A rediscovery of largely unknown early Chekhov stories.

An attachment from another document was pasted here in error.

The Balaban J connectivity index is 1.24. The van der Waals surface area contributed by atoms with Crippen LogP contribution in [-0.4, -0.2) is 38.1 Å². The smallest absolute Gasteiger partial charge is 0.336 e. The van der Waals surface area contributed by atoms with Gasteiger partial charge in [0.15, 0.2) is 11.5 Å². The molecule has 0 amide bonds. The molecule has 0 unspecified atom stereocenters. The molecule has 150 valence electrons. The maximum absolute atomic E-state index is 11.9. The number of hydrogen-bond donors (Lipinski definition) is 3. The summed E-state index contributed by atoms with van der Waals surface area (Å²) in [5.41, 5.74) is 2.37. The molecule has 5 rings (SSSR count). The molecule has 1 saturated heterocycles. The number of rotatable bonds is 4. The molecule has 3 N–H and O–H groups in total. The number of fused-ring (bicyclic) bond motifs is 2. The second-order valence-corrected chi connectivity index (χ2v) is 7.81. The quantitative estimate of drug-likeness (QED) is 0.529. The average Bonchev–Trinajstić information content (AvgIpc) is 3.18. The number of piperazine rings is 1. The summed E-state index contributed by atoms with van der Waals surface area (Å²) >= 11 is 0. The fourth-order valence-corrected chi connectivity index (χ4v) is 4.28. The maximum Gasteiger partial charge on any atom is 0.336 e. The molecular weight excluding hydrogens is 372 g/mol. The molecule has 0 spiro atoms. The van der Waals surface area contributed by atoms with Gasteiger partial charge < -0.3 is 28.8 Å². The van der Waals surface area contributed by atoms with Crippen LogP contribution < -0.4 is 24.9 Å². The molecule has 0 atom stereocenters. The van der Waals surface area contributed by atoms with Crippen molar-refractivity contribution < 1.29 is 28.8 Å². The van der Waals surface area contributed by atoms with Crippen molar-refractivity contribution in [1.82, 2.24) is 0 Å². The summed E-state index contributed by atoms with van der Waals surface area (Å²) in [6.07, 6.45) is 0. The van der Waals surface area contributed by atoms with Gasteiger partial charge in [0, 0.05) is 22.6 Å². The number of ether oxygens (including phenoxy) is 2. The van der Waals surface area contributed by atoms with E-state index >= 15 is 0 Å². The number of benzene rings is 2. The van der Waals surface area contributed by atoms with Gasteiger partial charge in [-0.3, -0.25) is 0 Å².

In the follow-up to his National Translation Award-winning collection The Undiscovered Chekhov, translator and scholar Peter Constantine brings us more little-known work from the legendary author’s early days as a magazine writer, pseudonymously turning out pieces for magazines read by Russia’s small middle class. These stories are fresh, yet mature, snapshots that subtly add to our understanding of Anton Chekhov, uproariously tragic and darkly comic, and lit from within by a deep fellow feeling for all of humanity. As his readers have come to expect, Constantine has translated this work with a masterly command of both languages’ subtleties, capturing the shadings and intricacies of Chekhov’s writing that flash and recede like sunlight on an orchard, offering Chekhov’s tough and amused perspectives on daily phenomena like love, aging, class, and work. With moments that seem to presage the most contemporary writing, Chekhov’s Little Apples reveals one of the world’s greatest writers as we have rarely seen him, an author both deeply of his time and looking to the century ahead.
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